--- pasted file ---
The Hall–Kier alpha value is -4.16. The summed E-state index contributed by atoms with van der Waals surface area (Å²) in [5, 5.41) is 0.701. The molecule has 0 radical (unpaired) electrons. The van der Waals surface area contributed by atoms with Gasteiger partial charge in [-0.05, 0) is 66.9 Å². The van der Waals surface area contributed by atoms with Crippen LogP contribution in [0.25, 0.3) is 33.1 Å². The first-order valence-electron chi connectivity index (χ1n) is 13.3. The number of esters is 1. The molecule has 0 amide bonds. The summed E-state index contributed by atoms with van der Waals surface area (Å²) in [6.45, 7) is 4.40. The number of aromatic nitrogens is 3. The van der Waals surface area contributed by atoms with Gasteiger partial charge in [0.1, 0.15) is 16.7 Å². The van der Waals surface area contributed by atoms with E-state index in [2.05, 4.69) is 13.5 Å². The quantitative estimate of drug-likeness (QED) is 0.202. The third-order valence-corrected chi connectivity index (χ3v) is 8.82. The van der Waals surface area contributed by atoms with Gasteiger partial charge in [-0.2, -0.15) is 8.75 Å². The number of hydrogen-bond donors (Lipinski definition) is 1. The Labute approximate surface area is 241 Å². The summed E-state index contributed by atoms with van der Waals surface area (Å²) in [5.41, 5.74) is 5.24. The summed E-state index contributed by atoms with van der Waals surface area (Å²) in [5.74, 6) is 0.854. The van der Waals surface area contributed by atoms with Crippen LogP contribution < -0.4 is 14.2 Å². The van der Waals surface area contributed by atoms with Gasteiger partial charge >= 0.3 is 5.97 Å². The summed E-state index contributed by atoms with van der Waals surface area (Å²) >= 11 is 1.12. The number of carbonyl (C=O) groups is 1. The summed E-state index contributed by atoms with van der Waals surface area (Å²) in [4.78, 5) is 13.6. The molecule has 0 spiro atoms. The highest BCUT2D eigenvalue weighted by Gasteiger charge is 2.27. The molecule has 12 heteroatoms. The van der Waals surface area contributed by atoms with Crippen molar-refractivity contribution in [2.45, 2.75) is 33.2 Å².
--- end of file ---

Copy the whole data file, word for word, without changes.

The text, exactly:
The Hall–Kier alpha value is -4.16. The summed E-state index contributed by atoms with van der Waals surface area (Å²) in [5, 5.41) is 0.701. The molecule has 0 radical (unpaired) electrons. The van der Waals surface area contributed by atoms with Gasteiger partial charge in [-0.05, 0) is 66.9 Å². The van der Waals surface area contributed by atoms with Crippen LogP contribution in [0.25, 0.3) is 33.1 Å². The first-order valence-electron chi connectivity index (χ1n) is 13.3. The number of esters is 1. The molecule has 0 amide bonds. The summed E-state index contributed by atoms with van der Waals surface area (Å²) in [6.45, 7) is 4.40. The number of aromatic nitrogens is 3. The van der Waals surface area contributed by atoms with Gasteiger partial charge in [0.1, 0.15) is 16.7 Å². The van der Waals surface area contributed by atoms with E-state index in [2.05, 4.69) is 13.5 Å². The quantitative estimate of drug-likeness (QED) is 0.202. The third-order valence-corrected chi connectivity index (χ3v) is 8.82. The van der Waals surface area contributed by atoms with Gasteiger partial charge in [-0.2, -0.15) is 8.75 Å². The number of hydrogen-bond donors (Lipinski definition) is 1. The Labute approximate surface area is 241 Å². The summed E-state index contributed by atoms with van der Waals surface area (Å²) in [5.41, 5.74) is 5.24. The summed E-state index contributed by atoms with van der Waals surface area (Å²) in [5.74, 6) is 0.854. The van der Waals surface area contributed by atoms with Crippen LogP contribution < -0.4 is 14.2 Å². The van der Waals surface area contributed by atoms with Gasteiger partial charge >= 0.3 is 5.97 Å². The summed E-state index contributed by atoms with van der Waals surface area (Å²) >= 11 is 1.12. The number of carbonyl (C=O) groups is 1. The summed E-state index contributed by atoms with van der Waals surface area (Å²) in [4.78, 5) is 13.6. The molecule has 0 spiro atoms. The highest BCUT2D eigenvalue weighted by Gasteiger charge is 2.27. The molecule has 12 heteroatoms. The van der Waals surface area contributed by atoms with Crippen molar-refractivity contribution in [2.45, 2.75) is 33.2 Å².